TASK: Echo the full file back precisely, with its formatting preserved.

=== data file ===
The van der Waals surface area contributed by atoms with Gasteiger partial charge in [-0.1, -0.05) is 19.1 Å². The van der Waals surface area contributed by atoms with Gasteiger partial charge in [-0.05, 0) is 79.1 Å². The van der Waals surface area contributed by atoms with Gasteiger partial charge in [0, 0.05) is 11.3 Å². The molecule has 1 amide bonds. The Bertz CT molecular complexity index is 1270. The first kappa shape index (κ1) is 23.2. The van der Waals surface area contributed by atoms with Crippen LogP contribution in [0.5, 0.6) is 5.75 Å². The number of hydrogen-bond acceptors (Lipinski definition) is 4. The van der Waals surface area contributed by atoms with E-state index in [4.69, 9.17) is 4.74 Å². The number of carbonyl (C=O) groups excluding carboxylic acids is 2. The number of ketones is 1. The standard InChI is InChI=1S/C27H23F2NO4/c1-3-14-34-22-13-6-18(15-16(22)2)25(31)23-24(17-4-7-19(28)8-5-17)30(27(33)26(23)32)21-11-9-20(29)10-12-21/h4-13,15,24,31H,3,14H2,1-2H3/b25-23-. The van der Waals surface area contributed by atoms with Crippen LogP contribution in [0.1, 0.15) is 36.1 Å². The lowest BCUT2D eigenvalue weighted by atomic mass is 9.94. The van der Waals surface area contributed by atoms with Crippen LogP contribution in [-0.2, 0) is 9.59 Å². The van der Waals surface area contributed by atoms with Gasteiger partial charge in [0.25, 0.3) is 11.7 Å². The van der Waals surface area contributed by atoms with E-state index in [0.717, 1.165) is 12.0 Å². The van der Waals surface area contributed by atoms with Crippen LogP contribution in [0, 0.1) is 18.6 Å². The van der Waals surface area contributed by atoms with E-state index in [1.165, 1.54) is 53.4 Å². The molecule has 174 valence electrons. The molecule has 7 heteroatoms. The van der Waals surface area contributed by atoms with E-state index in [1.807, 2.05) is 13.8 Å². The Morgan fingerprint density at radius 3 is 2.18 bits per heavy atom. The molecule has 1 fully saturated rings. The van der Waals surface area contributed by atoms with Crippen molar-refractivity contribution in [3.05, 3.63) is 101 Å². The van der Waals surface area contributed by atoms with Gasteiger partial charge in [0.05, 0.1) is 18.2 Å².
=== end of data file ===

The van der Waals surface area contributed by atoms with Gasteiger partial charge in [-0.1, -0.05) is 19.1 Å². The van der Waals surface area contributed by atoms with Gasteiger partial charge in [-0.05, 0) is 79.1 Å². The van der Waals surface area contributed by atoms with Gasteiger partial charge in [0, 0.05) is 11.3 Å². The molecule has 1 amide bonds. The Bertz CT molecular complexity index is 1270. The first kappa shape index (κ1) is 23.2. The van der Waals surface area contributed by atoms with Crippen LogP contribution in [0.5, 0.6) is 5.75 Å². The number of hydrogen-bond acceptors (Lipinski definition) is 4. The van der Waals surface area contributed by atoms with E-state index in [4.69, 9.17) is 4.74 Å². The number of carbonyl (C=O) groups excluding carboxylic acids is 2. The number of ketones is 1. The standard InChI is InChI=1S/C27H23F2NO4/c1-3-14-34-22-13-6-18(15-16(22)2)25(31)23-24(17-4-7-19(28)8-5-17)30(27(33)26(23)32)21-11-9-20(29)10-12-21/h4-13,15,24,31H,3,14H2,1-2H3/b25-23-. The van der Waals surface area contributed by atoms with Crippen LogP contribution in [0.1, 0.15) is 36.1 Å². The lowest BCUT2D eigenvalue weighted by atomic mass is 9.94. The van der Waals surface area contributed by atoms with Crippen LogP contribution in [-0.2, 0) is 9.59 Å². The van der Waals surface area contributed by atoms with Gasteiger partial charge in [0.25, 0.3) is 11.7 Å². The van der Waals surface area contributed by atoms with E-state index in [0.717, 1.165) is 12.0 Å². The van der Waals surface area contributed by atoms with Crippen LogP contribution in [0, 0.1) is 18.6 Å². The van der Waals surface area contributed by atoms with E-state index in [1.165, 1.54) is 53.4 Å². The molecule has 174 valence electrons. The molecule has 7 heteroatoms. The van der Waals surface area contributed by atoms with E-state index in [1.807, 2.05) is 13.8 Å². The Morgan fingerprint density at radius 3 is 2.18 bits per heavy atom. The molecule has 1 fully saturated rings. The van der Waals surface area contributed by atoms with Crippen molar-refractivity contribution in [3.05, 3.63) is 101 Å². The van der Waals surface area contributed by atoms with Gasteiger partial charge in [0.05, 0.1) is 18.2 Å².